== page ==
Dismiss Notice
Join Physics Forums Today!
The friendliest, high quality science and math community on the planet! Everyone who loves science is here!

Compass heading from cartesian vectors?

  1. Sep 19, 2009 #1
    Hello,

    How can i calculate compass heading from cartesian vectors?

    Specifically, a planet of radius R is located at (0,0,0), with north pole being at (0,R,0). An airplane is located at POS, and is flying in DIR direction.
    How can i determine the (true north) compass heading of the plane?
    DIR might not be parallel to the surface of the planet.
     
  2. jcsd
  3. Sep 21, 2009 #2
    you know how to project one vector on another?

    The projection of v onto u, where u and v are both vectors in the same dimension euclidean vector space is:

    [tex] \frac {u \cdot v}{ {|u|}^2}} u [/tex]


    You can use this to project the velocity vector (vx, vy, vz) on the position vector (x,y,z)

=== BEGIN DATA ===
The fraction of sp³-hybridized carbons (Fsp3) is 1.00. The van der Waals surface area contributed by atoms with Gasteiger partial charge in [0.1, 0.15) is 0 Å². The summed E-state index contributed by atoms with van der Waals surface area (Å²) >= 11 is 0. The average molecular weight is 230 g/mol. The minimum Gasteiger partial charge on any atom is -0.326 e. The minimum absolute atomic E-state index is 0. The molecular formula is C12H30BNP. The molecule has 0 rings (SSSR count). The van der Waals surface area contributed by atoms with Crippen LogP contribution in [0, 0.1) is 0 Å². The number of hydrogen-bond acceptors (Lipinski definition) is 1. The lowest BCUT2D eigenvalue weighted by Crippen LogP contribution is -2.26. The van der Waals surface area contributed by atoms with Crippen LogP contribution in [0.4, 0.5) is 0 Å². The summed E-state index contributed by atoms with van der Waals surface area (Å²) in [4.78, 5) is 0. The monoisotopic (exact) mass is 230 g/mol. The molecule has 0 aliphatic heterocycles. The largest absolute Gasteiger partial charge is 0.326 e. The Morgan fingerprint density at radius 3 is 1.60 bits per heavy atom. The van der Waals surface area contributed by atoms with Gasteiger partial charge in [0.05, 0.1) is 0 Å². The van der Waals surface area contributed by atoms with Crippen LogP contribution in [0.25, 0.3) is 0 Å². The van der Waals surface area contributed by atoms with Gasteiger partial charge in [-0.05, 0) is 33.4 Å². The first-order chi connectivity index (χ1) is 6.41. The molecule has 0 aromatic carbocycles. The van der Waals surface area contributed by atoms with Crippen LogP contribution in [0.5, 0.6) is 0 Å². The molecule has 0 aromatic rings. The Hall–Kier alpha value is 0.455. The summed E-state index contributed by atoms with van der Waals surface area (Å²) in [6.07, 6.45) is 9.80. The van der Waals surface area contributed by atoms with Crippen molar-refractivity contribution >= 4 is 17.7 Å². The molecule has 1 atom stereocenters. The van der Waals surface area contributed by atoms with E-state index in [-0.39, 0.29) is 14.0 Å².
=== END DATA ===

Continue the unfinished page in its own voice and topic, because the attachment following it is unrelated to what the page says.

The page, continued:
(x,y,z) points straight up (away from the center of the planet), so the projection of the velocity
    vector on this vector gives the upward component of the velocity. Subtract this from the velocity
    vector to get the horizontal velocity (along the surface). [itex] v_{hor} [/itex]

    what you then need to do is find a vector that points due east from the point (x, y, z)

    you can then compute the angle between this vector and [itex] v_{hor} [/itex] to get the angle away from due east, and use the sign of vy to see if the direction is in the northern half of the compass.
     
  4. Sep 21, 2009 #3
    So, projecting direction vector on the position vector, then subtracting it from the direction vector effectively projects the direction onto the local surface plane. Do the same thing with a vector pointing to the north pole, and you get the north-south part of the heading. Then, vector product of these two will give the direction east, allowing to find the full 360* angle.

    Interesting. Thank you for the idea, it works.
     
Know someone interested in this topic? Share this thread via Reddit, Google+, Twitter, or Facebook